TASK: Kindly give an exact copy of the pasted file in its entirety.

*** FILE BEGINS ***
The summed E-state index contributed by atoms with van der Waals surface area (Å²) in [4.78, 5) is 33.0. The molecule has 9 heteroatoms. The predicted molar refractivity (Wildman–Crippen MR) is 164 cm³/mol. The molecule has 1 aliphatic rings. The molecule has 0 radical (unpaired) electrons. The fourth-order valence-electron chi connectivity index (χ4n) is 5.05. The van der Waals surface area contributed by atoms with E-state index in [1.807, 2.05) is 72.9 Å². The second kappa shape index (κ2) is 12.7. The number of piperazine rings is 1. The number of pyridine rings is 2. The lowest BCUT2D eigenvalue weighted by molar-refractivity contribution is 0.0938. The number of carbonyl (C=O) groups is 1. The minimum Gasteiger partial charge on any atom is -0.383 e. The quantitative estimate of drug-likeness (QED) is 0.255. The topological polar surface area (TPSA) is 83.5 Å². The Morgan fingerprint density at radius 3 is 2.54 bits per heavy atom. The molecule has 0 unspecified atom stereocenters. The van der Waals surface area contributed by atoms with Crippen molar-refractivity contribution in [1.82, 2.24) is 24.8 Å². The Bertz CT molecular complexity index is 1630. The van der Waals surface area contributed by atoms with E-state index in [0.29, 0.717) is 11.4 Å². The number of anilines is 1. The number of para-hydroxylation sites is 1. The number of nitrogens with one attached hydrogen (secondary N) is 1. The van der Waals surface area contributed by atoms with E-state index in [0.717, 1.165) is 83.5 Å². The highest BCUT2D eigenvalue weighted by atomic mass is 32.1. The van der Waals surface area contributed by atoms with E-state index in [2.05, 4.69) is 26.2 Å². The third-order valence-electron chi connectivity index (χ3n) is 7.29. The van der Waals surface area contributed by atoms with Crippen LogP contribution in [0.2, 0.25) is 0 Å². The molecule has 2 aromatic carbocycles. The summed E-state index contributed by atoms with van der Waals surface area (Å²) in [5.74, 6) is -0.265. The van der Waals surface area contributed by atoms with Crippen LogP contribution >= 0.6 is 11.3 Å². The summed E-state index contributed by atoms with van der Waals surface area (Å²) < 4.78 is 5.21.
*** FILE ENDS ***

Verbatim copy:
The summed E-state index contributed by atoms with van der Waals surface area (Å²) in [4.78, 5) is 33.0. The molecule has 9 heteroatoms. The predicted molar refractivity (Wildman–Crippen MR) is 164 cm³/mol. The molecule has 1 aliphatic rings. The molecule has 0 radical (unpaired) electrons. The fourth-order valence-electron chi connectivity index (χ4n) is 5.05. The van der Waals surface area contributed by atoms with E-state index in [1.807, 2.05) is 72.9 Å². The second kappa shape index (κ2) is 12.7. The number of piperazine rings is 1. The number of pyridine rings is 2. The lowest BCUT2D eigenvalue weighted by molar-refractivity contribution is 0.0938. The number of carbonyl (C=O) groups is 1. The minimum Gasteiger partial charge on any atom is -0.383 e. The quantitative estimate of drug-likeness (QED) is 0.255. The topological polar surface area (TPSA) is 83.5 Å². The Morgan fingerprint density at radius 3 is 2.54 bits per heavy atom. The molecule has 0 unspecified atom stereocenters. The van der Waals surface area contributed by atoms with Crippen molar-refractivity contribution in [1.82, 2.24) is 24.8 Å². The Bertz CT molecular complexity index is 1630. The van der Waals surface area contributed by atoms with E-state index in [0.29, 0.717) is 11.4 Å². The number of anilines is 1. The number of para-hydroxylation sites is 1. The number of nitrogens with one attached hydrogen (secondary N) is 1. The van der Waals surface area contributed by atoms with E-state index in [0.717, 1.165) is 83.5 Å². The highest BCUT2D eigenvalue weighted by atomic mass is 32.1. The van der Waals surface area contributed by atoms with E-state index in [2.05, 4.69) is 26.2 Å². The third-order valence-electron chi connectivity index (χ3n) is 7.29. The van der Waals surface area contributed by atoms with Crippen LogP contribution in [0.2, 0.25) is 0 Å². The molecule has 2 aromatic carbocycles. The summed E-state index contributed by atoms with van der Waals surface area (Å²) in [5.74, 6) is -0.265. The van der Waals surface area contributed by atoms with Crippen LogP contribution >= 0.6 is 11.3 Å². The summed E-state index contributed by atoms with van der Waals surface area (Å²) < 4.78 is 5.21.